Traced back to Sumerian clay tablets as early as 3,000BC, the Evil Eye is one of the most longstanding superstitions in the world. With Middle Eastern origins, it was spread globally through colonisation. But what’s so fascinating about it is that it’s prevalent in so many different cultures and religions; from Greek Orthodox to Mexican Catholic, and Israeli Judaism to Turkish Muslim. And it’s unquestionably one of the most widely accepted and believed superstitions in the world.
Many people would recognise the Nazar Boncuk, the special charm which is thought to repel the Evil Eye. If you have ever visited countries such as Turkey, Greece or Mexico you have probably seen it in its various forms in the markets. It is most commonly found above doorways or worn as jewellery.
What is the Evil Eye?
The legend of the Evil Eye is centred round envious gazes and praise. It advises that if you look too enviously or praise too highly – you will bring bad luck to the object of your attention. Without realising it, you have cursed them with evil spirits, who piggyback on your words or look and bring them bad luck.
The effects of the Evil Eye are genuinely believed to be real, and are feared by many people across the world. However, Italy is the only country where it is widely believed that you can intentionally put the Evil Eye on others.
What does it do?
The Evil Eye has strong connotations with water. Water is often associated with nourishment, prosperity and life, and the curse of the eye is believed to dehydrate the victim.
It’s believed that it can only affect certain people within society; nursing infants and mothers, young children, adult men, milking cattle and fruit trees.
The effect of the curse most commonly seen is severe vomiting or diarrhoea. But they can also include a mother who is unable to nurse her child, cattle that no longer produce milk, an impotent male, or the withering of a fruit tree.
Fish and other marine life are believed to be immune to the Evil Eye as they are always surrounded by water.
It is thought that the form the curse takes is determined by the envious eye. It always results in the dehydration of the victim, and death can be the ultimate consequence. However there are ways to defend against it, and repel the curse once it is in place.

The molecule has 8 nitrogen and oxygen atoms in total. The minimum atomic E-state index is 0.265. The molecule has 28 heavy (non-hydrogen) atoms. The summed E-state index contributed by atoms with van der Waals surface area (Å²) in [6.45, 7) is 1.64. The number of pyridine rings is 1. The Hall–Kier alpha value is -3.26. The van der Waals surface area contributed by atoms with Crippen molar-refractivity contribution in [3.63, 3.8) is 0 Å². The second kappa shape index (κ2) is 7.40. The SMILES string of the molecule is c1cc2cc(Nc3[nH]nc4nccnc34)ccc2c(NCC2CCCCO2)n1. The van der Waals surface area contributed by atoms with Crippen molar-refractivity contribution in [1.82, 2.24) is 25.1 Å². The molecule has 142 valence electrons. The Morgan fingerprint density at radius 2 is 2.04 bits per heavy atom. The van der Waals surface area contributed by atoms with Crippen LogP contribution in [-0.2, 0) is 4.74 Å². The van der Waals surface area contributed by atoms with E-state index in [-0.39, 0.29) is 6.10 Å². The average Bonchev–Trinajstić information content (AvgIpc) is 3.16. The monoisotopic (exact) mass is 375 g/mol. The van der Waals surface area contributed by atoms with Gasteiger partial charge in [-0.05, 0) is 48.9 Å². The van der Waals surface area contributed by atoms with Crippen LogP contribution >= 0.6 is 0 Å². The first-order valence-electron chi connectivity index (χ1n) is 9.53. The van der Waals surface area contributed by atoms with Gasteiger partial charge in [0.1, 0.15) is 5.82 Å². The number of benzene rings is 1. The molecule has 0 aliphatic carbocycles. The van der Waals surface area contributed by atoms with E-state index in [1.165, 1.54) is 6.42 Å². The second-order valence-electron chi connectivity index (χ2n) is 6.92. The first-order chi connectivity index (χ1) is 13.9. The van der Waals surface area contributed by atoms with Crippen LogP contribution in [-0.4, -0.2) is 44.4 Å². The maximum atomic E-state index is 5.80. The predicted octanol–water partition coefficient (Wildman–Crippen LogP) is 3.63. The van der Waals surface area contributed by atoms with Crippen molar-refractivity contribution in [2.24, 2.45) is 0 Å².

How do you protect against it?
Many people who believe in the Evil Eye wear or carry the Nazar Boncuk charm, which stares back at the world to ward off evil spirits, and keep you safe.
However sometimes this is not enough to protect you, so you must be aware of any potential perpetrators. These can be envious people, those who give out praise too easily, or the greatest perpetrator of all is people with blue eyes.
Blue eyed people are believed to have a predisposition to cursing people with the Evil Eye, unintentionally. This is most commonly believed in the Mediterranean and Aegean regions of Europe where there a few blue-eyed locals, but lots of blue-eyed tourists. If you travel to these areas and you have blue eyes, you may find that you are treated with suspicion by the locals, who may fear that you will inadvertently curse them.
What do you do if you think you’re cursed?
When an illness is brought on very suddenly and doesn’t seem able to be remedied by a doctor, many believers of the Evil Eye will call in a healer. The healing process consists of a complex set of rituals which vary by culture and country.
If you witness the inception of the curse, you can act to repel it immediately. This can be done by touching the subject of the curse to ‘take off the eye’, by spitting on them (believed to act as a rejection of the eyes dehydration of them) or by rubbing dirt on their face and speaking ill of them to counteract the damage caused by the praise or envy.
If you think you may be victim to the Evil Eye there are many different ways that you can test it.
In many parts of Eastern Europe they drop a piece of coal into water, and if it floats you’re under the Evil Eye.
In Ukraine, wax is dripped into a bowl of holy water, and if it sticks to the side of the bowl you’re under the curse. To treat, secret prayers are given by the women of the family and the holy water is used to bathe the victim.
In both Greece and Mexico the same ritual is undertaken, and the victim must just drink holy water. However, the ceremony is more effective if the perpetrator spits into the water before it is drunk. And to save shame by revealing their identity, it is common for everyone attending the ritual to spit into the holy water before the victim has to drink it.
Finally in Italy, they drip oil into a basin of water, drop by drop. If the beads of oil form an eye shape, they’re under the curse of the Evil Eye. The female members of the family recite secret prayers and continue to drip oil into the water drop by drop until the eye image has gone – a process which can sometimes take hours.
Are you a believer?
The legend of the Evil Eye is not only fascinating because it has managed to survive for thousands and thousands of years, but because it is so deeply engrained into such a diverse set of cultures and religions.
The great irony of the eye is that you’re subjected to bad luck because of your own beauty and other’s admiration of you. Many believers have attributed the misfortunes of many famous celebrities to the Evil Eye, as they are looked at, spoken of and admired on a much larger scale than most people. And it is not uncommon to see a celebrity suffering bad luck.
So are you a believer? The thing about superstition is that you may not believe…but you’ll probably avoid envious gazing and praises just in the off chance that you’re wrong.
Steph McLean writes for Lenstore.co.uk, a retailer from where you can buy contact lenses online. She is greatly interested in social history and the ways that folklore and superstition have impacted different cultures today.